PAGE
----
Thomas Cook bankruptcy spells disaster for expat-owned businesses in Spain

Published:  3 Oct at 6 PM
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The sudden collapse of Thomas Cook is now threatening British-owned businesses in Majorca with a similar fate.

The popular holiday island’s beaches are now bereft of happy holidaymakers, with tourism-oriented British businesses suffering a devastating downturn in trade. The massive repatriation which took place after the firm’s voluntary liquidation has destroyed the resort island’s reputation as a cheap and cheerful holiday destination as well as dealing a huge blow to local businesses. British bar and restaurant owners are reporting a total lack of trade since the news broke, with the after-effects of Brexit looming in the not-too-distant future likely to be the last straw for many.

According to the landlord of one popular pub in Cala Millor, trade plummeted the moment the news broke and is still in the doldrums as there are now few British tourists on the island. According to online English language media, some 500 Spanish-owned hotels are facing permanent closure due to the lack of holidaymakers from the UK. British visitors affected by the 100-year old company’s sudden collapse are now furious over the way they were treated by their hotels, with four and five-figure sums being demanded before tourists could even access their rooms and retrieve their belongings. Worse still, customers of the firm are now being told they must wait two full months before claiming refunds.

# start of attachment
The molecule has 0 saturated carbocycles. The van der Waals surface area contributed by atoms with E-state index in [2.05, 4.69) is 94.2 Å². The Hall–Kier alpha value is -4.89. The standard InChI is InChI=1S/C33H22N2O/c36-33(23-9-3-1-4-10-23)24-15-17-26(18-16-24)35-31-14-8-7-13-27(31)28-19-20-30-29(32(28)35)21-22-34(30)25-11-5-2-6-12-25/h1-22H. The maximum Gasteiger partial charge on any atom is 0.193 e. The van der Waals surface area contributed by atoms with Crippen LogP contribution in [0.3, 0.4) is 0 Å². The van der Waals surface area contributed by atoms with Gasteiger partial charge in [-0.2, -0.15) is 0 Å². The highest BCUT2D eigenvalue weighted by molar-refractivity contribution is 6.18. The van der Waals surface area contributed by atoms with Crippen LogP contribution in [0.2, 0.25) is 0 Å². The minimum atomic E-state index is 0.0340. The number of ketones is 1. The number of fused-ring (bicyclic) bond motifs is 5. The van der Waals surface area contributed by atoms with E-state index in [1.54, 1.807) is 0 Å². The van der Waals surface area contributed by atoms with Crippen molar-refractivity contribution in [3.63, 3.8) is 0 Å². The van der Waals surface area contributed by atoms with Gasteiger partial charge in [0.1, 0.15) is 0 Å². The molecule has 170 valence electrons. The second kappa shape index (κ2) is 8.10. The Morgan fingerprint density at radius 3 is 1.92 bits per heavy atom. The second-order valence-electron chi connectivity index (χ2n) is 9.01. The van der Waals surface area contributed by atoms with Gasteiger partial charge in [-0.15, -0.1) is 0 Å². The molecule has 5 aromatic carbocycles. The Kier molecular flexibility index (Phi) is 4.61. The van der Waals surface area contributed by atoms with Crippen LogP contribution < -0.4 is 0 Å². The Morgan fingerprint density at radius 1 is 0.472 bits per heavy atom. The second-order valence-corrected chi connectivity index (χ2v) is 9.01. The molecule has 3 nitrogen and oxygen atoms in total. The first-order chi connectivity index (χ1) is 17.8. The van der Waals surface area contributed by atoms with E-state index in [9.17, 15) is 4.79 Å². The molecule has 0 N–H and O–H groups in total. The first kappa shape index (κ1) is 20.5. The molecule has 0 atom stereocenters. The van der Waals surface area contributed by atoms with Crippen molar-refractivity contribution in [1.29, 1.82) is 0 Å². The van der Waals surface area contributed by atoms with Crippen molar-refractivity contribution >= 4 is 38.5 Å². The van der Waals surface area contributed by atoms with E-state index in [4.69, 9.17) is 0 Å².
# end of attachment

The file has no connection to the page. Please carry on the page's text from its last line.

In an interesting twist, it’s possible the hotels’ appalling reaction to the disaster is likely to be far more damaging to the island’s tourist trade than the travel firm’s collapse. Future legal action should reimburse them for moneys lost even if they’re not provided for as a part of the bankruptcy proceedings but, in the leisure trade, goodwill is a far more valuable commodity than cash. Many tourists as well as potential expat retirees might well be reluctant to support businesses which behaved in this manner towards innocent victims, even although British expatriate-owned tourist-oriented businesses are likely to take the biggest hit.
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